...The novel is made up of little episodes, sometimes only thinly connected, that hopscotch through Carr's life. We land on her efforts to teach prissy women how to paint, a trip to France that introduced her to Post-Impressionism, arguments with her aesthetically dim sisters, her time as a landlady, and an affair that Vreeland invented to dramatize Carr's sexual ambivalence.
Carr's strangely childlike personality comes through well--her guilelessness, her straightforward devotion (or rejection), the enthusiasm that outstrips her diction. Asked how she can paint the wind, Carr answers, "By making the trees go whiz-band and whoop it up."
...Ultimately two very different friends of Carr emerge as more interesting characters than she is. One is Harold, a mentally impaired man who was brutalized as a boy for his interest in the Indians, and the other is Sophie, a Squamish basket maker who suffers the death of one child after another. Both these people, the kind of strange oddballs that Carr sympathized with, live stretched in painful suspension between cultures that won't accept them. Harold is eventually driven insane by his guardian's insistence that he abandon the Indian songs that animate him, and Sophie is wracked with guilt for alternately betraying her ancestral god and her Christian God. These are sensitive portraits, drawn with all the necessary pathos, and they indicate the deeper mysteries of faith intimated by Carr's paintings.
But through most of this novel, Vreeland seems unwilling to mix the primary colors on her narrative palette to produce anything equally suggestive or subtle. Only the final chapters rise to that challenge and provide some truly beautiful, stirring writing. Carr had to be patient for decades, waiting for critics to recognize the power of her dark, lush work. Readers of "The Forest Lover" won't be disappointed for exercising the same perseverance.
by Ron Charles
Historical novelists have a lot of decisions to make. Not just about what story to tell or even how to tell it, but about which slices of a life need to be illuminated to provide readers with the fullest, richest impact. Skillful novelists know just how to make those slices: the decisions they make are good ones. Less skillful novelists, not so much. It's only one of the things that sets the two groups apart.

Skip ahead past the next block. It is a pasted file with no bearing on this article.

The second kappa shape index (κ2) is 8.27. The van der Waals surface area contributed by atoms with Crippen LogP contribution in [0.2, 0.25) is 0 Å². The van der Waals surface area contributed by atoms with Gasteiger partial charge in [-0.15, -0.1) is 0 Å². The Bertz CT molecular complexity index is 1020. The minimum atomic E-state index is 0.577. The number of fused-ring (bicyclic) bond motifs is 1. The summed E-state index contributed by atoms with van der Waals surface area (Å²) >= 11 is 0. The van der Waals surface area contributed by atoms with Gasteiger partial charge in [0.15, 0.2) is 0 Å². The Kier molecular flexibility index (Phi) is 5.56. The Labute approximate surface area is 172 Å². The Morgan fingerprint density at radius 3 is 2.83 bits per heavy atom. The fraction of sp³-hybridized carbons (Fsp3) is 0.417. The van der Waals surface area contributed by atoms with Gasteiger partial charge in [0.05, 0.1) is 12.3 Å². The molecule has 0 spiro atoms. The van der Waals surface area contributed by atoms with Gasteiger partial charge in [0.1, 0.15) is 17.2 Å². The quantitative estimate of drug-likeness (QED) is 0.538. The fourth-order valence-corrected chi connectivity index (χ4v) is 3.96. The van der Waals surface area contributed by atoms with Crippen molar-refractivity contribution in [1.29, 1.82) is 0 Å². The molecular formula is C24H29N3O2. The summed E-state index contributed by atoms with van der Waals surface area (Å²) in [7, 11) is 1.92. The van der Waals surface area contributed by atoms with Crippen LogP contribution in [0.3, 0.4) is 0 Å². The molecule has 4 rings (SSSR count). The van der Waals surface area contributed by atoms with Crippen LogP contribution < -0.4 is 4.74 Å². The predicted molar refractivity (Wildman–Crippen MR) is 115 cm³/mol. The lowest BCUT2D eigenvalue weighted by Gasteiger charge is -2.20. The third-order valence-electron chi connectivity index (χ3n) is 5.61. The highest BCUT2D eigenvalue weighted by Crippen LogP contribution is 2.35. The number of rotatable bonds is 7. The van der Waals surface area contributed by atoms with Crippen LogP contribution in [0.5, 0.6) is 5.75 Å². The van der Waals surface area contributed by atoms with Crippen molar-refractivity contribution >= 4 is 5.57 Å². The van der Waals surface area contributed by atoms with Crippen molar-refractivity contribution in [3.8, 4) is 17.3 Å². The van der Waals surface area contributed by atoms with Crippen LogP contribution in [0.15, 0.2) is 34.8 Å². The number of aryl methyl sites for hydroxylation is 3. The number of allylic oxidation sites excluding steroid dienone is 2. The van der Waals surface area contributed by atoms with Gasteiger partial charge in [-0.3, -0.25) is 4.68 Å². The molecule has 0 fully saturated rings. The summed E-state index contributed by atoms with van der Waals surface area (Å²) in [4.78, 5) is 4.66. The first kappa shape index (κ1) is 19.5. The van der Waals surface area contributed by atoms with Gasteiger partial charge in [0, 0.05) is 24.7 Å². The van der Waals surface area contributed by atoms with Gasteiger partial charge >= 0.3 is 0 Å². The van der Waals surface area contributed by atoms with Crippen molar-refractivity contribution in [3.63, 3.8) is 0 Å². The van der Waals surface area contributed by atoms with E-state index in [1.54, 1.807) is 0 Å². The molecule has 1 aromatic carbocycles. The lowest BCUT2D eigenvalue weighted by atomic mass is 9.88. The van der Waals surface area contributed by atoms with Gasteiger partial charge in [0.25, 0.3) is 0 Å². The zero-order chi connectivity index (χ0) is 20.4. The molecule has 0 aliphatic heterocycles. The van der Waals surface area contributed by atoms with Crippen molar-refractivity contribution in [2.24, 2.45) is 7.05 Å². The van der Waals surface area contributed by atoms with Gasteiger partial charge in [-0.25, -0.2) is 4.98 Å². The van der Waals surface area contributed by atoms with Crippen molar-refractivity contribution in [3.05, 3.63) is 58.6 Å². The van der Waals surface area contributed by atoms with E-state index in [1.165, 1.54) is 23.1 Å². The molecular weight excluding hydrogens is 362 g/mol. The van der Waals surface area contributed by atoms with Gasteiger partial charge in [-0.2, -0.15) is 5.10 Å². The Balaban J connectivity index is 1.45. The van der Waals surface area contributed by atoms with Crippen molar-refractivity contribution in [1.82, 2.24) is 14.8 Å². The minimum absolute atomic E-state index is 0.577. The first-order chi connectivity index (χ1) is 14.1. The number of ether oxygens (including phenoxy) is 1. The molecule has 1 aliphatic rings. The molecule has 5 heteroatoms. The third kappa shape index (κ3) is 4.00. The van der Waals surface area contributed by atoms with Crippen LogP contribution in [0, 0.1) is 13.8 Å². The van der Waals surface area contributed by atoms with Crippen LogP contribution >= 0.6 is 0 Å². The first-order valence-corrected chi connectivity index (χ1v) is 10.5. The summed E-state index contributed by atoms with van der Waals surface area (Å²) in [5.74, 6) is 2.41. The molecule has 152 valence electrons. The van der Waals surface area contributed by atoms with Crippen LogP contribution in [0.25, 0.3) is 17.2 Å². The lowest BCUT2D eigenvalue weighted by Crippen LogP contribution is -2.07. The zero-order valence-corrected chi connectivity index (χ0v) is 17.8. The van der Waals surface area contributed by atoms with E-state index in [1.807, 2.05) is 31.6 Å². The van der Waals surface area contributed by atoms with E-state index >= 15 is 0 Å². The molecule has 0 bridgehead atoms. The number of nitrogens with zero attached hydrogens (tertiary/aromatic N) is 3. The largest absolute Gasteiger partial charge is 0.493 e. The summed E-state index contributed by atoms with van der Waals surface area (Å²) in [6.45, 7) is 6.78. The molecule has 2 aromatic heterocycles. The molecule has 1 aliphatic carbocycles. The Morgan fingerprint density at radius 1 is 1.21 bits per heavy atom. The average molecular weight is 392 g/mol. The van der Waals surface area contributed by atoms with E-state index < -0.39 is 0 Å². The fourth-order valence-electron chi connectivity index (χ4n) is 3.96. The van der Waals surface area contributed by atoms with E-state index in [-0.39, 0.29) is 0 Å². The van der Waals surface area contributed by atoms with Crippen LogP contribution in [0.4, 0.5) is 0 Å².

Clearly, Susan Vreeland is a skillful novelist. More: relatively early in her writing career, Vreeland has discovered her oeuvre. The author of "Girl In Hyacinth Blue" and "The Passion of Artemsia" knows her way around the art world. She understands the difference between looking and seeing, knows the subtleties of burnt umber and sienna. And, most important of all, Vreeland truly gets the off-kilter way that artists view the world. Artists aren't like other people. Vreeland embraces this. And, in a very positive way, exploits it.
Vreeland's special view is as apparent in her most recent novel, "The Forest Lover," as it has been in any of her work to date. Here Vreeland slices the life of Canadian artist Emily Carr. Carr's rich, vibrant paintings of the forests of the West Coast and the native totems she wanted to preserve through her art caused shock and outrage when first exhibited and eventually helped to secure her place as one of the most important of a small group of internationally known Canadian painters.
In "The Forest Lover" Vreeland's creative decisions are myriad and interesting. She's chosen to slice Carr's life down to the artist's most productive years: between about 1904 when the painter was still very much finding her style, through to 1930 when the Canadian art establishment finally caught up with Carr and recognized that her oils were worthy of attention. From Carr's perspective, at least as depicted by Vreeland, with her first group show in Toronto, the artist felt she had finally arrived. At least, she'd arrived enough that she no longer had to dismantle her fence to make stretchers for her canvases and she no longer had to breed sheepdogs and make pots to pay her mortgage.
Though Vreeland has introduced strongly fictional elements in "The Forest Lover" -- the whiff of a romance with another painter in France and a Quebecois trader in British Columbia, for instance -- for the most part, the author gives us beautifully reconstructed facts. It could be argued that the fictional romances Vreeland has included in "The Forest Lover" serve to give emotional balance to Carr's only true and documented romance: the one she enjoyed with the rugged wilderness of the northern coast of North America.
In the early portions of the book, we witness Carr's frustrations with the limits of her talent and her materials: she is unable, at first, to bring forth what she feels in her heart.
Sketching in watercolor, she laid in the main shapes. She squeezed her brush dry to lick up excess paint above the beak to lighten it where it reflected the sky. The eye had to be fierce. She darkened the heavy bone above it. It was still too tame compared to the strangeness and wildness of that glowering totem. She tried to be bolder and still be accurate, but how could she with watercolor? Those British academicians passing for artists, squeezing their brushes at the ferrules, had crippled her, made her work timid. If only she could talk with someone who knew how to make paintings express feelings.